The number one reason for treatment abandonment is lack of accommodation during treatment, according to Alejandra Mendez, Vice-President of Childhood Cancer International (CCI) and one of the members of Foundation S - The Sanofi Collective’s expert committee on childhood cancer.

This mother of a childhood cancer survivor knows how much good outcomes for cases of infantile cancers depend on factors that are not medical. That is why, beyond medicine and science, Foundation S’s approach to beating childhood cancer, through its emblematic My Child Matters program, relies on knowledge sharing, care of carers and a holistic view of the families’ situations when cancer strikes, especially in low income (and so far, low survival) areas.

My Child Matters in 2023

My Child Matters has kept growing its impact in the past year. “2023 was such an amazing year in terms of achievements”, Isabelle Villadary, who is Head of Foundation S’s Childhood Cancer program. “There are now 28 ongoing national projects in low and middle income countries. We also succeeded in putting in place 13 regional projects meaning projects that are not only implemented in one country but in several countries in a geographical area. We have 10 in Africa, one in Asia and two in Latin America.”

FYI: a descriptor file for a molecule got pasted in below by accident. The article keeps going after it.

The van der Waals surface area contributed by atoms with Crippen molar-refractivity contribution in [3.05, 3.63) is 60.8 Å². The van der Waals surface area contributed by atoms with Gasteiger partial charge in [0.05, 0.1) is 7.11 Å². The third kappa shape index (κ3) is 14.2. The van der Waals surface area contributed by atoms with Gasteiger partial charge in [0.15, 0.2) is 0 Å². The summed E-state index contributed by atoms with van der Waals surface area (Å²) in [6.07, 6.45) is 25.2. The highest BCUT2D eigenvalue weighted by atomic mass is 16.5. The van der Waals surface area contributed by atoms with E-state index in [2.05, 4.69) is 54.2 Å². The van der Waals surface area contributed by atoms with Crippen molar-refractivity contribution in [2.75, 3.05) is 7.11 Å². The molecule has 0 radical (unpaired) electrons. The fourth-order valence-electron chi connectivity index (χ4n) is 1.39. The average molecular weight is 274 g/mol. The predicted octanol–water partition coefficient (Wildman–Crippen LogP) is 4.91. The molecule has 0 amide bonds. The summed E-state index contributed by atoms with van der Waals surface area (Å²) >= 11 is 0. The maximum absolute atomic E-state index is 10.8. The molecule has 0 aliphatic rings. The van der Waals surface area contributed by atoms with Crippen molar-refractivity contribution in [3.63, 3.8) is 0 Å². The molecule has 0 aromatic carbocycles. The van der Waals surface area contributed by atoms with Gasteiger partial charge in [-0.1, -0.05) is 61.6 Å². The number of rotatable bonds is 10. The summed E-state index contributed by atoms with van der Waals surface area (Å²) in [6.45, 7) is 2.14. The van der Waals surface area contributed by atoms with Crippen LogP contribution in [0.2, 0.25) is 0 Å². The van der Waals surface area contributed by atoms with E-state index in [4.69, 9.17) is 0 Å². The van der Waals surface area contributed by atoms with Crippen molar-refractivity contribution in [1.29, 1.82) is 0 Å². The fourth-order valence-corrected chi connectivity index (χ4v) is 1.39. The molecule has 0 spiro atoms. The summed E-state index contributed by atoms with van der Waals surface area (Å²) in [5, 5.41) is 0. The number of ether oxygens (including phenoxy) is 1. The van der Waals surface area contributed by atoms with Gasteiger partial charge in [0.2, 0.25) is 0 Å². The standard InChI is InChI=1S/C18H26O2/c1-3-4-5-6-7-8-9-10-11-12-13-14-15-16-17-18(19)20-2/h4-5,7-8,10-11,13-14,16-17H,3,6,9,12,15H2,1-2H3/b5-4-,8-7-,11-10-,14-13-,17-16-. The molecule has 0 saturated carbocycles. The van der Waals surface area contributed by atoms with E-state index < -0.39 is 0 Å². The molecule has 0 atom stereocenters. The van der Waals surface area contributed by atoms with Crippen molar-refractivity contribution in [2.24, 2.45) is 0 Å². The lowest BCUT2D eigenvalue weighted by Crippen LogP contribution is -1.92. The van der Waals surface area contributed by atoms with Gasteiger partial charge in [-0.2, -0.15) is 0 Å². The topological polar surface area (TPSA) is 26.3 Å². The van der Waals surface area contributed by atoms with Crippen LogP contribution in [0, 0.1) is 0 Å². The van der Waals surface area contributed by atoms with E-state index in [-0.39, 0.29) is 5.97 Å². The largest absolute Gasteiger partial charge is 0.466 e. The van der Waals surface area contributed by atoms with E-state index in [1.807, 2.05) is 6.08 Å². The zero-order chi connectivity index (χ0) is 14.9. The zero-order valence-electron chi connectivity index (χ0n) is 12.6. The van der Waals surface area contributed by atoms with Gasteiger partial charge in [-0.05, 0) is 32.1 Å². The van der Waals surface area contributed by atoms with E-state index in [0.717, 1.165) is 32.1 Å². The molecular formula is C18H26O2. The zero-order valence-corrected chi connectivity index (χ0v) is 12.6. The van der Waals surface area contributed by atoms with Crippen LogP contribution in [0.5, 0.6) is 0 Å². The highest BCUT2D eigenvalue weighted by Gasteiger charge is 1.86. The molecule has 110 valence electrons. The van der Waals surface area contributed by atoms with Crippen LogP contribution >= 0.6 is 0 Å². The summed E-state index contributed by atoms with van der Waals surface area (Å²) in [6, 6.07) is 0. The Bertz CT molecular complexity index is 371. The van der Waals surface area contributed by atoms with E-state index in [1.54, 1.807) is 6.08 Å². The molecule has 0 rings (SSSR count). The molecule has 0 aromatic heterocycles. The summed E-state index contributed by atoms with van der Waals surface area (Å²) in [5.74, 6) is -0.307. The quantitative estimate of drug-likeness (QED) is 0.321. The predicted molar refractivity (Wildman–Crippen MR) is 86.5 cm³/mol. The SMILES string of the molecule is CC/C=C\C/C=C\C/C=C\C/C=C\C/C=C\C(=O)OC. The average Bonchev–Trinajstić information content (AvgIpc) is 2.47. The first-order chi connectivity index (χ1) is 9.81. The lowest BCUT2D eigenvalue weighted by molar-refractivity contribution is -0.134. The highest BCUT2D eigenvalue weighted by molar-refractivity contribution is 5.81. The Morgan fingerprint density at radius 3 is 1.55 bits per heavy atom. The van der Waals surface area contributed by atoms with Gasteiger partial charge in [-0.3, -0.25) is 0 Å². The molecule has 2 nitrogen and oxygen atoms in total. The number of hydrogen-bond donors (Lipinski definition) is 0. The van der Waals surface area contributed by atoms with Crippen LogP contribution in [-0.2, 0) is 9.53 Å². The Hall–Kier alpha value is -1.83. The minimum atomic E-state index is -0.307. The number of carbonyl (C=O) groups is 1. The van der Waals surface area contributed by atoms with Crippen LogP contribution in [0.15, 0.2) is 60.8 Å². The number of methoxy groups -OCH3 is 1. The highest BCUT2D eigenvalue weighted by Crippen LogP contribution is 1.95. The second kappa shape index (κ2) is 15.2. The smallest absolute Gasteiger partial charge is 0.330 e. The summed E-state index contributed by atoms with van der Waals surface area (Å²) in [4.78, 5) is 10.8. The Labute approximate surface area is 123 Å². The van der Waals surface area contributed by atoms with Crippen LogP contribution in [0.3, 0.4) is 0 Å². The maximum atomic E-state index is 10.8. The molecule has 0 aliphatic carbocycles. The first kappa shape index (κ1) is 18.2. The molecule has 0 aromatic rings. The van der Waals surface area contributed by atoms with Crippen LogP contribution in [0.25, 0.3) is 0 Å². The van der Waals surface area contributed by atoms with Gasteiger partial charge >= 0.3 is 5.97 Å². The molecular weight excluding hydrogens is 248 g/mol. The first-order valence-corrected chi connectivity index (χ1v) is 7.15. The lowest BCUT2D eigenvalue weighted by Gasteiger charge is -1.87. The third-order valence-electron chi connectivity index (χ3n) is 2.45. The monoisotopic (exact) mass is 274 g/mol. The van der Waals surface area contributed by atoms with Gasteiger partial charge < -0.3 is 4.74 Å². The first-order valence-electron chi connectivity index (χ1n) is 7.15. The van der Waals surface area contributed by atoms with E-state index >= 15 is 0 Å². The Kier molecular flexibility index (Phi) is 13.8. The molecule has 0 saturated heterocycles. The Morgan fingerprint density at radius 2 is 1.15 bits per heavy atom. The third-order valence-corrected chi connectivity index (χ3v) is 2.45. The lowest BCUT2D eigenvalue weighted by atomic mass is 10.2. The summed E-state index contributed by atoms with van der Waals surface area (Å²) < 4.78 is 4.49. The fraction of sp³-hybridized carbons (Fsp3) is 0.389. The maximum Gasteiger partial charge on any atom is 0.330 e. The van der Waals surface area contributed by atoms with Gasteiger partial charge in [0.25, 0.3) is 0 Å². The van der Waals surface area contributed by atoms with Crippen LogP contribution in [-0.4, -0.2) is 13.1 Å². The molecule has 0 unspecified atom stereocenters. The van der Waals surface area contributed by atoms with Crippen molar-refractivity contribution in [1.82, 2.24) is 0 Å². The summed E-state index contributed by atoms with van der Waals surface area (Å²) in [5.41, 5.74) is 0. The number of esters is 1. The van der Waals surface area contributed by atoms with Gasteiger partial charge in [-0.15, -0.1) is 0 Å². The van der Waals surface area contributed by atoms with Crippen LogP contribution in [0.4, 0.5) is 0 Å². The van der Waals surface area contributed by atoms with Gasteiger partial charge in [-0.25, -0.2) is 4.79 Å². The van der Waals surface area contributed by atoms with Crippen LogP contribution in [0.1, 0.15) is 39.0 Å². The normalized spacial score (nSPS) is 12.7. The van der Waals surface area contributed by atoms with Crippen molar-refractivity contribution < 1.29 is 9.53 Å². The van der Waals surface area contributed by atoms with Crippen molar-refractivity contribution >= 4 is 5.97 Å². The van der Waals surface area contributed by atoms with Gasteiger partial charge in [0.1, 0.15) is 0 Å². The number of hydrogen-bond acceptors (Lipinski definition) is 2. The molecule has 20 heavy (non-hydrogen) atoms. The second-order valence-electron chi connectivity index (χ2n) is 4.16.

This strong emphasis on low-income countries is rooted in the necessity for private actors to help to close the many gaps that lead to these areas’ very low survival rates of childhood cancer: lack of government resources, lack of public policy securing access to treatment or political arbitration in favor of other health diseases in areas plagued with multiples crises the countries cannot fight all at once.